22 November 2004 - by BioNews 
The parents of five-year-old Zain Hashmi, who is affected by the inherited blood disorder beta thalassaemia, are to launch a bone marrow donor appeal this week. Raj and Shahana Hashmi first hit the headlines in 2001, when they requested permission to use preimplantation genetic diagnosis (PGD) to try and conceive...
22 November 2004 - by BioNews 
The parents of five-year-old Zain Hashmi, who is affected by the inherited blood disorder beta thalassaemia, are to launch a bone marrow donor appeal this week. Raj and Shahana Hashmi first hit the headlines in 2001, when they requested permission to use preimplantation genetic diagnosis (PGD) to try and conceive...
6 September 2004 - by BioNews 
The licensing committee of the UK's Human Fertilisation and Embryology Authority (HFEA) met today to rule whether a couple can create a 'saviour sibling' to treat their seriously ill two-year-old son. It has decided that Joe and Julie Fletcher, from Northern Ireland, will be allowed to try to conceive an...
22 July 2004 - by BioNews 
The Human Fertilisation and Embryology Authority (HFEA) has decided that no distinction should be between the cases of the Hashmi family and the Whitaker family: that preimplantation genetic diagnosis (PGD) for the sole purpose of tissue typing should be allowed. The news gives hope to many families who may now...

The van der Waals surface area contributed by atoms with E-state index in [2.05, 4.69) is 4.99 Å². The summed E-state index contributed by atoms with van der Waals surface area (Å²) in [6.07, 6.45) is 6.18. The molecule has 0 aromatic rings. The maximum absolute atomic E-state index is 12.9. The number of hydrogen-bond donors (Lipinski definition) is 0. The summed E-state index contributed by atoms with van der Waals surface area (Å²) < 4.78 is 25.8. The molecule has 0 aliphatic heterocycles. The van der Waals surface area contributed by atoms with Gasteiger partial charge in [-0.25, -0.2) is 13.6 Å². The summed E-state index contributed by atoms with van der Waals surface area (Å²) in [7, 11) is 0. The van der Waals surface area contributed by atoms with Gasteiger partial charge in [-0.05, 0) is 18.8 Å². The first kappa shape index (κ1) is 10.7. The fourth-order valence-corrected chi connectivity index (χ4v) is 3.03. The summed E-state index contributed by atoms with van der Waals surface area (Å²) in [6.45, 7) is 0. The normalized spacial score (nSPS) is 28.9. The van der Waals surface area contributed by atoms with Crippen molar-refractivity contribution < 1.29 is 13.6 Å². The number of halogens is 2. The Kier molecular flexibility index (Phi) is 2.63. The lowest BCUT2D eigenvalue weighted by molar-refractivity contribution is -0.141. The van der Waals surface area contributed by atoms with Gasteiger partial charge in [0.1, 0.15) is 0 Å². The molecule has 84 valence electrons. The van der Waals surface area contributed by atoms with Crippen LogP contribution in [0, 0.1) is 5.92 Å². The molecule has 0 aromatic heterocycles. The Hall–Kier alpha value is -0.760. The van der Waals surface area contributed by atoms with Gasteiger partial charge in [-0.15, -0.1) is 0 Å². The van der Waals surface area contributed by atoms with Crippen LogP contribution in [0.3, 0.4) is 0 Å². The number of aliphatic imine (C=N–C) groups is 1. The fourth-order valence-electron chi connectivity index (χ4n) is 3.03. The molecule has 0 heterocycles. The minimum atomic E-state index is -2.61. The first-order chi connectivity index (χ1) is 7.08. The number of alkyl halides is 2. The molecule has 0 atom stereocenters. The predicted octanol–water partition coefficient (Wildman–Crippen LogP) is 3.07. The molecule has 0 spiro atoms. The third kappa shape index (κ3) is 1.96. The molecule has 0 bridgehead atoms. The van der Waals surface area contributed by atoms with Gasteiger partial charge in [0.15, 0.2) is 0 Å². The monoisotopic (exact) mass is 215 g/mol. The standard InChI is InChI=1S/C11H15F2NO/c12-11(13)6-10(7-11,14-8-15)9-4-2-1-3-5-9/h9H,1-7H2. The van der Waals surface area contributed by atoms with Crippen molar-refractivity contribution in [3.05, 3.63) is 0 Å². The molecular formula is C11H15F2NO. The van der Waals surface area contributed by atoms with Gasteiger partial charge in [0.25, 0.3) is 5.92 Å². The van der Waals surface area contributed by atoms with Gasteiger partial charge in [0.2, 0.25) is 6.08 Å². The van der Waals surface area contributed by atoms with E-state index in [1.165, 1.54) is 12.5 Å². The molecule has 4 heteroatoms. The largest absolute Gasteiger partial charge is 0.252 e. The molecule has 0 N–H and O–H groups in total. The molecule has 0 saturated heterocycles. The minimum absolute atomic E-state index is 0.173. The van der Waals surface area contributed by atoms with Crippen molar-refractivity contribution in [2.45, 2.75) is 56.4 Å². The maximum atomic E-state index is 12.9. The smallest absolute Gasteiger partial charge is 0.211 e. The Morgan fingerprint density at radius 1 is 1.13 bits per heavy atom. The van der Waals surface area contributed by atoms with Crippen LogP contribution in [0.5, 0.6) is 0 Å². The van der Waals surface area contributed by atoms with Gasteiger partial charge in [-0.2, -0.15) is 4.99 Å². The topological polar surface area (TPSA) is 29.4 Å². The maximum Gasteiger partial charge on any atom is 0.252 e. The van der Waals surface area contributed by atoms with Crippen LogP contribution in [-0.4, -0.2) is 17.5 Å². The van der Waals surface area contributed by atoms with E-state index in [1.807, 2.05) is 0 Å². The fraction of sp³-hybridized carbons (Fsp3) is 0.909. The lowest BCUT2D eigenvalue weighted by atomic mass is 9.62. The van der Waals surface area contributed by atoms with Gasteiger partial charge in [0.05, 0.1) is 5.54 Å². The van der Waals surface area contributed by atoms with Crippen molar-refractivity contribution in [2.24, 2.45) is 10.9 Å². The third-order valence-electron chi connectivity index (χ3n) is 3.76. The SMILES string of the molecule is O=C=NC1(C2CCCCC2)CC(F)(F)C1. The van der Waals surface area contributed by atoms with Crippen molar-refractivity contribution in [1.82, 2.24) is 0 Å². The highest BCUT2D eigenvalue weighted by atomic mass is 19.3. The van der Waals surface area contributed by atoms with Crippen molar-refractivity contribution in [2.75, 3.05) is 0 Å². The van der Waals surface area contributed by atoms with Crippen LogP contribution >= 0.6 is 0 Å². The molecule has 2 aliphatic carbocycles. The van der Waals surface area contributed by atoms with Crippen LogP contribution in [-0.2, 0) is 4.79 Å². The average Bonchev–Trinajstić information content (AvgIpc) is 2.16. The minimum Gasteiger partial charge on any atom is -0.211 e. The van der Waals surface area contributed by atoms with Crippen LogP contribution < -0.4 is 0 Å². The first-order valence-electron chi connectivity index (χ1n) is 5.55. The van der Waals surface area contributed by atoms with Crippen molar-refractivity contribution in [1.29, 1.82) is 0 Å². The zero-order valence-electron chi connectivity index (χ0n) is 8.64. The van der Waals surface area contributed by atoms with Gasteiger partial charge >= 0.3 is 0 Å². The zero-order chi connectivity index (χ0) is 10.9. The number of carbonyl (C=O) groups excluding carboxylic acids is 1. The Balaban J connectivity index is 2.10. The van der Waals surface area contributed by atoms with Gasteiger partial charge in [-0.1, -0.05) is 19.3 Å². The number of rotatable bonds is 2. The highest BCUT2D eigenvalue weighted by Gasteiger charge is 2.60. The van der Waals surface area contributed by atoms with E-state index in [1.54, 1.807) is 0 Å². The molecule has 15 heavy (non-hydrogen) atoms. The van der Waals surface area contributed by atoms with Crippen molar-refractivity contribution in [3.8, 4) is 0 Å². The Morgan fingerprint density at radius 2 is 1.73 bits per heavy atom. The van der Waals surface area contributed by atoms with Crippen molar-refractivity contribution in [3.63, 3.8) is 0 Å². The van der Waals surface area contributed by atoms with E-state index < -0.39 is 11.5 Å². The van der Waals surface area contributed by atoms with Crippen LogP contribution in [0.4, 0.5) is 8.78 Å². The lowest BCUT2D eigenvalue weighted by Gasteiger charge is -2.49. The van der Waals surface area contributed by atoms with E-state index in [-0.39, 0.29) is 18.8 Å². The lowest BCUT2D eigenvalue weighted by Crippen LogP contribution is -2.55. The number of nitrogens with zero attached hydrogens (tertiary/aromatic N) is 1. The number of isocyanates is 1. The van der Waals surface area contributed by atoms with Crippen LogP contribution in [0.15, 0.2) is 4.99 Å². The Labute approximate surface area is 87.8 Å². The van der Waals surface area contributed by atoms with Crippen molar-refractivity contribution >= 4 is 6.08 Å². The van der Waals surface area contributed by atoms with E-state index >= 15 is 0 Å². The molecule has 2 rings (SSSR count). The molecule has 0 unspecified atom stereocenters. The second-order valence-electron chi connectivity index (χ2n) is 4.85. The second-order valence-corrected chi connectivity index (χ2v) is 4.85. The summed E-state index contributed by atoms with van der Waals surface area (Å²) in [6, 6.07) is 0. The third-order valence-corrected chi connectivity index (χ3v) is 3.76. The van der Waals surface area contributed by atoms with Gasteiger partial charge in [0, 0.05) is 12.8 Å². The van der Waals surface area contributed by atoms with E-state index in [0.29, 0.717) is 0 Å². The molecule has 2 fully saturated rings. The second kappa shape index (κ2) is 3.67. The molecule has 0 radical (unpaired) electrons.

19 July 2004 - by BioNews 
The UK's Human Fertilisation and Embryology Authority (HFEA) is reported to be considering changing its policy on 'saviour siblings' - babies who are able to provide genetically matched cord blood for an existing sick child. The news follows a recent request from the Fletcher family, who are seeking permission to conceive...
13 April 2004 - by BioNews 
A UK fertility doctor says he is prepared to launch a legal challenge on behalf of a couple who want to conceive a 'saviour sibling' for their ill son. Two-year old Joshua Fletcher has Diamond Blackfan anaemia, a rare condition that could be cured with a blood stem cell transplant...